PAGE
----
Value lives in the prospect’s head, not yours.
Each person defines what is valuable to him or her. Nobody else can do that. Not a family member, not a spouse, not a colleague and certainly not a sales professional. Value is what a person cares about. It’s the combination of the dreams they fantasize about, the philosophies they hold dear, the emotion that always affects them, the pain they’re trying to eliminate and the goal they need help accomplishing.
Our job is to figure out exactly what the prospect values without making assumptions or ascribing our biases and preferences.
Once you know what a prospect truly values, it’s much easier to complete a sale. You simply show how your offering matches that value.
When we are prospecting – trying to make connections with decision makers who don’t yet know us – we research the prospect and then make an educated guess as to what he or she values. When you have an actual meeting or conversation with a prospect, you can ask specific questions that uncover exactly what the client values.
At the prospecting stage, we use “estimated” value to craft messages that will hopefully catch prospects’ attention and compel them to meet with us. When we’re in a live meeting with a prospect, we ask him or her probing questions that uncover exactly what the prospect really does value.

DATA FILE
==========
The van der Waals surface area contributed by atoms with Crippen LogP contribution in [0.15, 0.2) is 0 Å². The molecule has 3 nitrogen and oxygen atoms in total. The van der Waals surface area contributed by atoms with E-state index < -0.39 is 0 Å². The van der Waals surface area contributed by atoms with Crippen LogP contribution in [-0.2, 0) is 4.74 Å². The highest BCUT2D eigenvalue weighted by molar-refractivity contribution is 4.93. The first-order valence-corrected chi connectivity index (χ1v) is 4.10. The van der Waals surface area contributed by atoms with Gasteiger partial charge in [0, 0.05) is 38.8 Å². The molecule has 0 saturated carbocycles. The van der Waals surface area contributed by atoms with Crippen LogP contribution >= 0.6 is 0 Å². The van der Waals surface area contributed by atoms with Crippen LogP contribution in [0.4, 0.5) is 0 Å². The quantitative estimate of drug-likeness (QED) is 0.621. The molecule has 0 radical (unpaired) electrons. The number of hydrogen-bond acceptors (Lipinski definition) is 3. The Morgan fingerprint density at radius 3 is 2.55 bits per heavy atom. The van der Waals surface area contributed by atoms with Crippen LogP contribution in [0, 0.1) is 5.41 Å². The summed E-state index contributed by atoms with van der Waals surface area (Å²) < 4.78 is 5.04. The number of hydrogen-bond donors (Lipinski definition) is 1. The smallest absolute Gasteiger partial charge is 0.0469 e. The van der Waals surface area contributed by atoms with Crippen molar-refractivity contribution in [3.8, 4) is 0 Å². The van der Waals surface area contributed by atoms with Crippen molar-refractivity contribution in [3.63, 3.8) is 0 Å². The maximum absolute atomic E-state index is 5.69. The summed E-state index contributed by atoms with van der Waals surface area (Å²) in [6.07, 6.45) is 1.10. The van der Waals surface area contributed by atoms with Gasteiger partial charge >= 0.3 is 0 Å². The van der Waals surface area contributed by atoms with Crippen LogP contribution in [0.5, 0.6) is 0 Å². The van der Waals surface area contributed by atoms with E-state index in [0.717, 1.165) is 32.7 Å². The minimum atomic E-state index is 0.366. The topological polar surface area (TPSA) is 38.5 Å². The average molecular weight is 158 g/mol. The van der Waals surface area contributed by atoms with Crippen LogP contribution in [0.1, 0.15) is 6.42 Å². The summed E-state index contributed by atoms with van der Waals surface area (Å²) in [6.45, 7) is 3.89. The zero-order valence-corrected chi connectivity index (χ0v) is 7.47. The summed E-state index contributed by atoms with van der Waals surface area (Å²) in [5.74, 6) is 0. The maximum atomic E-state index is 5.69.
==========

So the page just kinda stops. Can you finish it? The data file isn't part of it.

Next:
But how do you know what value-laden messages to write while prospecting, and how you do know what value-discovering questions to ask during a first meeting? Well, I have a good place for you to start: a list of buyers’ key concerns.
It doesn’t matter whether it’s a business decision or something else. It doesn’t even matter if it’s a Business-to-business or a B2C transaction, all buyers care about these eight things:
1. Does the product or service make me money?
2. Does it save me money?
3. Does it save me time?
4. Does it reduce my stress?
5. Is it easy to use?
6. Does it provide security?
7. Does it boost my ego?
8. Is it enjoyable or does it make me feel good?
Effective sales professionals always have these eight buyer concerns in mind. And while you’re at it, always be on the lookout for emotion.
If you use value as a sales tool, you’ll be even more effective if you unlock the power of emotion.
Don’t ever believe that clients make business purchases based on logic and reason alone. Emotion is always present and always plays a part. You can develop all the spreadsheets and proformas you want, but ultimately, people are motivated to make decisions because of something that is emotionally important to them.
When you know your prospects deeply – understand their emotional drivers and the things the value – it’s easier to be a persuasive sales rep who could seemingly “sell sawdust to a sawmill” or “charm wallpaper off the wall.”